Tuesday, January 6, 2009

Anti-Skimming Recommendations from SEPA

I've covered card skimming on this blog extensively in 2008.  There's a big problem in Europe, where they have instituted EMV, with having the magstripe skimmed there, then transferred onto cloned cards, and used in the United States, where EMV is nowhere to be found.  SEPA (Single Euro Payments Area) has now released recommendations to fight skimming in Europe. 

Here's page one of a three page PDF.  Click here to open the PDF file in full.


SEPA countriesSEPA Countries - Image via WikipediaThe growth of skimming fraud is a major driver for the rollout of EMV across the SEPA. This should be completed by 2010 and it has already resulted in dramatic reductions in the use of fraudulently duplicated cards in the countries where it has been introduced. However, it has also resulted in fraudulent transactions migrating to countries where EMV has not yet been implemented or is not planned, often outside the SEPA area. As many such countries have no plans to introduce EMV, cards will continue to have both mag-stripe and chip and therefore there will remain a significant risk of a fraudster skimming a magstripe in an EMV country and using the duplicate card in a non-EMV country or environment.


Card skimming involves the capture of a card’s mag-stripe information (which may be debit, credit or ATM only), and matching it with the card’s PIN number in order to produce a duplicate card. This may occur at ATMs, Point of Sale (POS), or indeed any other location where a customer uses their card and PIN.

The mag-stripe information is captured by fitting an additional card-reader over the ATM’s card slot and the PIN is usually obtained by the use of micro cameras, although “shoulder surfing,” may also be used. This information is then stored on a chip within the skimming device or more usually transmitted immediately to a lap-top PC nearby. Devices are usually attached to ATMs for short periods e.g. 20 minutes and the device is usually being observed. For this reason ATMs which are busy and which have ample adjacent parking are particularly attractive to fraudsters.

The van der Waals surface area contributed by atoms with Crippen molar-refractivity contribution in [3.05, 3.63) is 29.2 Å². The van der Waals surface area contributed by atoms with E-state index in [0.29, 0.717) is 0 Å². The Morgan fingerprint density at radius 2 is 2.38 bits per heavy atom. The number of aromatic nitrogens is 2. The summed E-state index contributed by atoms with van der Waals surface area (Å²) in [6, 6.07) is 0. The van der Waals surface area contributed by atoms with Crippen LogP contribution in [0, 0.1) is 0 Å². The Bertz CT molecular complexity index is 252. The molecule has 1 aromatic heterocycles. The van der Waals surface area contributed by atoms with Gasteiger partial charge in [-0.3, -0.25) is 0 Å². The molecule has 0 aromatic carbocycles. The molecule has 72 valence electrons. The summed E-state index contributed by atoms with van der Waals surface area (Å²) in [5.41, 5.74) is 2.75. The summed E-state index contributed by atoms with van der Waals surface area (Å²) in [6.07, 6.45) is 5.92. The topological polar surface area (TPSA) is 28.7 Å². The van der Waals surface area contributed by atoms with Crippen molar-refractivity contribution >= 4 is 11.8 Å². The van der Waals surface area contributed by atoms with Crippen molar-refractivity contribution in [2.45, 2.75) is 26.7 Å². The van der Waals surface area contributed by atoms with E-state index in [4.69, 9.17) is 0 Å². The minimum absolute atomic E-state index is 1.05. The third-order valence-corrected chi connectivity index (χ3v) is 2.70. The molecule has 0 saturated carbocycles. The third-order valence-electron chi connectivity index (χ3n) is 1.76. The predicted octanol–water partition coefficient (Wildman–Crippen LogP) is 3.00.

The duplicate card can then be used in a non-EMV ATM, or if the duplicate card passes visual inspection, Point of Sale (POS). Information on the chip is not captured which means that the card cannot be used in an EMV environment and this normally limits use to locations where EMV has not been introduced. Fraudulent data may be sold on and mixed with other sources of data and the actual card production may be months after the data was captured, although on other occasions duplicate cards have been used less than 24 hours after the attack.

With a duplicate card a bank account can be drained until there are no funds available, or in the case of a credit card, until the credit limit is reached. As ATM usage is subject to daily withdrawal limits, these transactions usually take place close to, or at the daily limit over a number of days. EAST (European ATM Security Team), reports that the number of cases of skimming remains high across Europe with over 4501 ATM incidents in 2007, resulting in losses of over € 438 million1.

PIN Debit Payments Blog

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Twitter Outwitted

First there was Facebook, and now Twitter users have been lured into a phishing  scheme causing some users to give up their Twitter username and password to a site "masquerading" as Twitter.com.  (this is  what easily could have happened to CheckFree users instead of them being brought to a blank page...and what will happen more and more in the not so distant future.  This may be a drill, to test the waters.   I predict it will happen frequently in 2009 and I predict there will be a post on the subject tomorrow morning...adorned  with the same graphic that's on the laptop on the right...